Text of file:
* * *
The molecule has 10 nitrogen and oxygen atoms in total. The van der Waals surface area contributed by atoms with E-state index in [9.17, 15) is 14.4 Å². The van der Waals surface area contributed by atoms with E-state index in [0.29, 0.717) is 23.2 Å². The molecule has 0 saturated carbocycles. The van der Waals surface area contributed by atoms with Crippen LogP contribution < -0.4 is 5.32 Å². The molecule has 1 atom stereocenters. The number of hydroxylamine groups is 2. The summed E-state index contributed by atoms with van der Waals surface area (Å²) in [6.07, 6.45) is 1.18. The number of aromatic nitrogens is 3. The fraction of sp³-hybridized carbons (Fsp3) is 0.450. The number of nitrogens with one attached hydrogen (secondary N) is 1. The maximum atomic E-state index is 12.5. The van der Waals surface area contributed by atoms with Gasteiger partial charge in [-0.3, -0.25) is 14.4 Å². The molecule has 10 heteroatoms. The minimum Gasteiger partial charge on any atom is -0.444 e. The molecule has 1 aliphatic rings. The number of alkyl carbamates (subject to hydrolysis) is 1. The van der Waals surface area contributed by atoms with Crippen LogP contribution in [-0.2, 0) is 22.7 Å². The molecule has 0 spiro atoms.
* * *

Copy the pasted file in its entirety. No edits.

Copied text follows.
The molecule has 10 nitrogen and oxygen atoms in total. The van der Waals surface area contributed by atoms with E-state index in [9.17, 15) is 14.4 Å². The van der Waals surface area contributed by atoms with E-state index in [0.29, 0.717) is 23.2 Å². The molecule has 0 saturated carbocycles. The van der Waals surface area contributed by atoms with Crippen LogP contribution < -0.4 is 5.32 Å². The molecule has 1 atom stereocenters. The number of hydroxylamine groups is 2. The summed E-state index contributed by atoms with van der Waals surface area (Å²) in [6.07, 6.45) is 1.18. The number of aromatic nitrogens is 3. The fraction of sp³-hybridized carbons (Fsp3) is 0.450. The number of nitrogens with one attached hydrogen (secondary N) is 1. The maximum atomic E-state index is 12.5. The van der Waals surface area contributed by atoms with Gasteiger partial charge in [-0.3, -0.25) is 14.4 Å². The molecule has 10 heteroatoms. The minimum Gasteiger partial charge on any atom is -0.444 e. The molecule has 1 aliphatic rings. The number of alkyl carbamates (subject to hydrolysis) is 1. The van der Waals surface area contributed by atoms with Crippen LogP contribution in [-0.2, 0) is 22.7 Å². The molecule has 0 spiro atoms.